Menon notes, however, that every one of his comments could just as easily apply to Russia’s earlier waves of cyberattacks on the country’s internet—such as the NotPetya malware released by Russia’s GRU hackers, which five years earlier destroyed the digital networks of hundreds of government agencies, banks, airports, hospitals, and even its radioactivity monitoring facility in Chernobyl. He says they are different but the goal is the same. Calculating and demoralizing civilians.
According to the lead for disaster response in the Ukrainian presidential office, several buildings in the capital have been destroyed.
An explosion near a playground rattled the windows of nearby homes. Mayor Vitaliy Klitschko urged residents to charge their electronic devices and fill water containers in case of shortages.
The majority of cruise missiles that were fired at Ukraine were shot down by Ukrainian defense forces, according to preliminary data. Klitschko said 16 missiles were destroyed by Ukraine’s air defenses over Kyiv.
Strikes of the scale like the one launched Thursday’s have become less frequent since they began Oct. 10. Earlier this week Kyrylo Budanov, the head of Ukraine’s military intelligence, said that’s because Russia is running low on its stock of cruise missiles.
Russian Foreign Minister Sergei Lavrov told Russian media that they would continue to pursue their objectives in Ukraine.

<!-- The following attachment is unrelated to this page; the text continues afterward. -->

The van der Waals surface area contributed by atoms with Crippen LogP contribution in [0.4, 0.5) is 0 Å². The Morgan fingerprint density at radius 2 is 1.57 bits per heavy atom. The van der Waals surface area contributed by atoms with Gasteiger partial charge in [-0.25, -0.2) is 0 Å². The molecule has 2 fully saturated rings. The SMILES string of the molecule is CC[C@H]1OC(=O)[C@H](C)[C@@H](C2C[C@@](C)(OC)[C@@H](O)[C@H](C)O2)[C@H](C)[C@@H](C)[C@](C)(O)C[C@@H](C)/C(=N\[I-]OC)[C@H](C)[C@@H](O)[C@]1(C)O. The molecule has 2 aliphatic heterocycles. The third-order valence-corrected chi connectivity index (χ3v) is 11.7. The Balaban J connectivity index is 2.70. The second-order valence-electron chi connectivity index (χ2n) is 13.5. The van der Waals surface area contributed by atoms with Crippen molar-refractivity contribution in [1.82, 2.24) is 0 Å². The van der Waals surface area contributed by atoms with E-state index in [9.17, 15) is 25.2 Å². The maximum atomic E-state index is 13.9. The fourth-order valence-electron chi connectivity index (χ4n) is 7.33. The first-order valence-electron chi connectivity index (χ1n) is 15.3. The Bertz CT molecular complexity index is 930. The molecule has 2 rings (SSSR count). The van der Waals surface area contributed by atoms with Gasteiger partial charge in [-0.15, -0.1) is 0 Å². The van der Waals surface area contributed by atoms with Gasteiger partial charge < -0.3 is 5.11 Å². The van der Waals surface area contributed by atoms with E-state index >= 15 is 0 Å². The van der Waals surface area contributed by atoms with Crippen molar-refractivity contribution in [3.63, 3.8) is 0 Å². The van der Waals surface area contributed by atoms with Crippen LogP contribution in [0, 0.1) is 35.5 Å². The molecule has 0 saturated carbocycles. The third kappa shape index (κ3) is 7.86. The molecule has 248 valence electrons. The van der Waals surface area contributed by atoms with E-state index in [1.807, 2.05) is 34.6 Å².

Russia was threatening to plunge the country into darkness if it launched an all-out assault on the power grid, as Ukrainians tried to ring in the New Year and celebrate the Christmas holidays on January 7.
U.S. Defense Minister said she is “nursing the illusor” about the attack on Ukrainian cities and towns on Thursday, prompting the Kremators to leave
Hryn explained that after the all clear, life went back to normal and he met his neighbors with their child who were in a hurry to go see the new movie. Parents took their children to school and people went to work, while others continued with holiday plans in defiance.
Elsewhere in the capital, Halyna Hladka stocked up on water as soon as the sirens sounded and quickly made breakfast for her family so they would have something to eat. After two hours, they heard the sounds of bombs. She said that it seemed like they were close to her area, but that they were in fact air defense. “Not a single attack will cancel the fact that we will celebrate the new year with the family.”